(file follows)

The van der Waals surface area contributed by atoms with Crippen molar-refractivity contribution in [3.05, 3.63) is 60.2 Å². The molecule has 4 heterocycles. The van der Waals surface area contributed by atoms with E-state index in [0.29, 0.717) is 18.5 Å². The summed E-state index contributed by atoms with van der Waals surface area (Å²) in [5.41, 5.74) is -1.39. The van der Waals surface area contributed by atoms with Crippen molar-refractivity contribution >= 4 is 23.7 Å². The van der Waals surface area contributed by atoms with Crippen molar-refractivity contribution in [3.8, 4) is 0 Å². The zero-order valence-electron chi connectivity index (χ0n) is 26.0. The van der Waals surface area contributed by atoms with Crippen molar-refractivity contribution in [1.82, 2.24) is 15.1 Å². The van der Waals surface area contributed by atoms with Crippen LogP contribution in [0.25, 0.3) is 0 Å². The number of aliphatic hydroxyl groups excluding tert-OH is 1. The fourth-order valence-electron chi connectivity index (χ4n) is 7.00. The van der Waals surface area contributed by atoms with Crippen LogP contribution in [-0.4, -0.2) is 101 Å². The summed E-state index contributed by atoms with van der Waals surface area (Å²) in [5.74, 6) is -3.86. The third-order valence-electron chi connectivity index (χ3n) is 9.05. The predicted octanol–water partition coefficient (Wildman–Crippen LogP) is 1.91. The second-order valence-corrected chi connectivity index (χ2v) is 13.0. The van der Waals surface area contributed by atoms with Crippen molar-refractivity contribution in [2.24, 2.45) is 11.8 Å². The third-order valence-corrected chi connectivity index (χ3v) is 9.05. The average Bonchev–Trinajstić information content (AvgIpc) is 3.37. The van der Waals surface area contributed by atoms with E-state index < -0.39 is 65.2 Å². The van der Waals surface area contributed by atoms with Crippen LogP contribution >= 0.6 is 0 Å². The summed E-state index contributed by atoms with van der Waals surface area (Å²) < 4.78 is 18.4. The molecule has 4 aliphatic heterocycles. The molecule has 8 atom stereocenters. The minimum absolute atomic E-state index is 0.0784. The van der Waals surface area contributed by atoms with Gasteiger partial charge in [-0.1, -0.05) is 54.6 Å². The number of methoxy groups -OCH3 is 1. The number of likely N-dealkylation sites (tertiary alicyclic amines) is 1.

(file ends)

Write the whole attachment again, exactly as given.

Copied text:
The van der Waals surface area contributed by atoms with Crippen molar-refractivity contribution in [3.05, 3.63) is 60.2 Å². The molecule has 4 heterocycles. The van der Waals surface area contributed by atoms with E-state index in [0.29, 0.717) is 18.5 Å². The summed E-state index contributed by atoms with van der Waals surface area (Å²) in [5.41, 5.74) is -1.39. The van der Waals surface area contributed by atoms with Crippen molar-refractivity contribution >= 4 is 23.7 Å². The van der Waals surface area contributed by atoms with Crippen molar-refractivity contribution in [3.8, 4) is 0 Å². The zero-order valence-electron chi connectivity index (χ0n) is 26.0. The van der Waals surface area contributed by atoms with Crippen molar-refractivity contribution in [1.82, 2.24) is 15.1 Å². The van der Waals surface area contributed by atoms with Crippen LogP contribution in [0.25, 0.3) is 0 Å². The number of aliphatic hydroxyl groups excluding tert-OH is 1. The fourth-order valence-electron chi connectivity index (χ4n) is 7.00. The van der Waals surface area contributed by atoms with Crippen LogP contribution in [-0.4, -0.2) is 101 Å². The summed E-state index contributed by atoms with van der Waals surface area (Å²) in [5.74, 6) is -3.86. The third-order valence-electron chi connectivity index (χ3n) is 9.05. The predicted octanol–water partition coefficient (Wildman–Crippen LogP) is 1.91. The second-order valence-corrected chi connectivity index (χ2v) is 13.0. The van der Waals surface area contributed by atoms with Crippen molar-refractivity contribution in [2.24, 2.45) is 11.8 Å². The third-order valence-corrected chi connectivity index (χ3v) is 9.05. The average Bonchev–Trinajstić information content (AvgIpc) is 3.37. The van der Waals surface area contributed by atoms with E-state index < -0.39 is 65.2 Å². The van der Waals surface area contributed by atoms with Crippen LogP contribution >= 0.6 is 0 Å². The summed E-state index contributed by atoms with van der Waals surface area (Å²) < 4.78 is 18.4. The molecule has 4 aliphatic heterocycles. The molecule has 8 atom stereocenters. The minimum absolute atomic E-state index is 0.0784. The van der Waals surface area contributed by atoms with Gasteiger partial charge in [-0.1, -0.05) is 54.6 Å². The number of methoxy groups -OCH3 is 1. The number of likely N-dealkylation sites (tertiary alicyclic amines) is 1.